10 Perfect After School Activities for Kids with ADHD

There’s so much misconception about attention-deficit hyperactivity disorder. Prove all of them wrong with these cool activities for Kids with ADHD.


Reading about ADHD is sometimes depressing. A lot of people often think having ADHD is a bad thing, and that it’s all disruptive and unusual. Well, I can’t put the blame on them: children with ADHD tend to be unpredictable, have low concentration, and are, as the name suggests, hyperactive. Though, with careful assessment and the proper approach, kids with ADHD can do even better than kids without ADHD.

Most parents of kids with ADHD tend to see it as a disorder that needs treatment and medication. However, sometimes, letting all of that energy out is the simple key. Here’s a list of awesome activities for kids with ADHD, and why it’s the best for them.


Girl Scouts and Cub Scouts are organizations formed even before ADHD was defined. These clubs incorporate activities that require a lot of attention, focus, and organization to achieve goals. Their badge reward system is also a clever idea to get kids working towards a goal. Apart from those, engaging in troop activities encourages and familiarizes them to make friends and reach out.


Since Tennis is a sport that requires action and reaction, ADHD kids can develop a lot here. Aside from the need to respond to the ball quickly, they also exercise their fine motor skills with every flick of their wrist in striking the ball. Their patience is also tested when the opponent is serving, or when the play gets interrupted. Also, their jumpy eyes can be an advantage in tennis. A non-ADHD child might react to a ball slower because they have slower eye movement than kids with ADHD.


Kids with ADHD find it hard to participate in group activities. They are also agitated with rules that govern sports like basketball and baseball (plus the waiting game in bases!). This is why swimming might just be the right sport for them. Since the main goal of swimming is just to reach the end fast, their energy will be easily dispensed once they hit the water. Following rules is also not a problem in swimming because, seriously, what rules does swimming have when it comes to game play? Unless they intend to cross lanes while doing a backstroke run, they’ll be fine. Once they start paddling, the room for distraction becomes very little which makes them concentrate more.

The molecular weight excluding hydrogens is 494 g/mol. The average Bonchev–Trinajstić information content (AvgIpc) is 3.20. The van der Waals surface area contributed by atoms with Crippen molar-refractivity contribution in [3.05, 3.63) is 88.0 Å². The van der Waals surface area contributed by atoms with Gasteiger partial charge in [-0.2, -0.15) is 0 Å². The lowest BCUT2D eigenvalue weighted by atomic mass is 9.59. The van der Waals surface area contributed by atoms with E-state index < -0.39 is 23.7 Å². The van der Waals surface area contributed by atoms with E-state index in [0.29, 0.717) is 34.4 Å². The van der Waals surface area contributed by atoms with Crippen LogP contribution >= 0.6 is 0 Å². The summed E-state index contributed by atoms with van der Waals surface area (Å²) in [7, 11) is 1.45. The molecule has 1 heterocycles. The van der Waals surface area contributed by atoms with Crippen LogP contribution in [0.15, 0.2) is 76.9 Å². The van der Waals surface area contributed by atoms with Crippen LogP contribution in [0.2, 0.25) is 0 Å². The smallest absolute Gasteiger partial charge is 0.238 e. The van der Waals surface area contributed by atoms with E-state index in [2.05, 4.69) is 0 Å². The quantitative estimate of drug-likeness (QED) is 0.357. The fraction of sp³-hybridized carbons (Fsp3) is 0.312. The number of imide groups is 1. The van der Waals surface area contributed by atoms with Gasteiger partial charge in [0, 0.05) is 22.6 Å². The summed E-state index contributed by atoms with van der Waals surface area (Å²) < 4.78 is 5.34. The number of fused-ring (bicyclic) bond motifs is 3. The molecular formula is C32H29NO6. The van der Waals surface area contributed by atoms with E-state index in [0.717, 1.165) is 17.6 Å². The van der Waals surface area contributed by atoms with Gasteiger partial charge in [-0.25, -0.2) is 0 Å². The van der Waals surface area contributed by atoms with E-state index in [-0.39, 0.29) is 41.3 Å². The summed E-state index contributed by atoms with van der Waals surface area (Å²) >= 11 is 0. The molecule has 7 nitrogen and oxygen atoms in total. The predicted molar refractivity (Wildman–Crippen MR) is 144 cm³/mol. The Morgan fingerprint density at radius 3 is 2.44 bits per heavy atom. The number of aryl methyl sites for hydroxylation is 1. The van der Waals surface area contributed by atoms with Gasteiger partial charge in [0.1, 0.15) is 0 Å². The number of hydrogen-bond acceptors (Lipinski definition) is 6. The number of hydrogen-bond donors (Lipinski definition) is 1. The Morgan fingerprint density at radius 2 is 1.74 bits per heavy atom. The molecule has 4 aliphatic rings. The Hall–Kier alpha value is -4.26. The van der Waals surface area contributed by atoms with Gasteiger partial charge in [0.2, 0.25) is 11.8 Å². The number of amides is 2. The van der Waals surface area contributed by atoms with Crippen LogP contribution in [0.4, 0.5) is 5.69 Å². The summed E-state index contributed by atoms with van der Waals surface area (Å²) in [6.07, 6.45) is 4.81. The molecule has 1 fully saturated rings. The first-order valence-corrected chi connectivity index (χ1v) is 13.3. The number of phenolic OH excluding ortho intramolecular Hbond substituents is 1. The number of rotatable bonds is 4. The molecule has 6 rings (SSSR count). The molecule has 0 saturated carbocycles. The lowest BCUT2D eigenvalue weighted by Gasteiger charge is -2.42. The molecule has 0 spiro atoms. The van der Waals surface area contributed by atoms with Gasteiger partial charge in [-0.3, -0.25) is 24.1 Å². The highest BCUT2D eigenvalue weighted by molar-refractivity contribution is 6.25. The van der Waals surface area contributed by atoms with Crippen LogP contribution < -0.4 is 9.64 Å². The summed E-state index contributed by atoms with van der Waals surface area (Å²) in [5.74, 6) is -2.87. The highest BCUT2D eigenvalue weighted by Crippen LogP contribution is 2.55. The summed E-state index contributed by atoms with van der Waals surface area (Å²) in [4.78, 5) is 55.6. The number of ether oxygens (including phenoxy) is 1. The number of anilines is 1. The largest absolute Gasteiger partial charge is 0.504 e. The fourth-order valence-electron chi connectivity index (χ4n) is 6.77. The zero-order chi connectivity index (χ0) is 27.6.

Oh and yeah, it’s worth mentioning that Michael Phelps, a swimming Olympian diagnosed of ADHD at age 9, won 22 gold medals in the history of his career.


Kids with ADHD have a different thinking pattern as compared to kids not suffering from ADHD. As a matter of fact, it is said that cycling and biking help normalize their thinking patterns. It also improves their attention and concentration, which is needed in navigating. Of course, just as when driving, cycling requires a cyclist to be in the look-out for crossing pedestrian, or trees they might hit. It also develops their cognitive performance, and improves their mood significantly, because they simply love to bike around.

Art Classes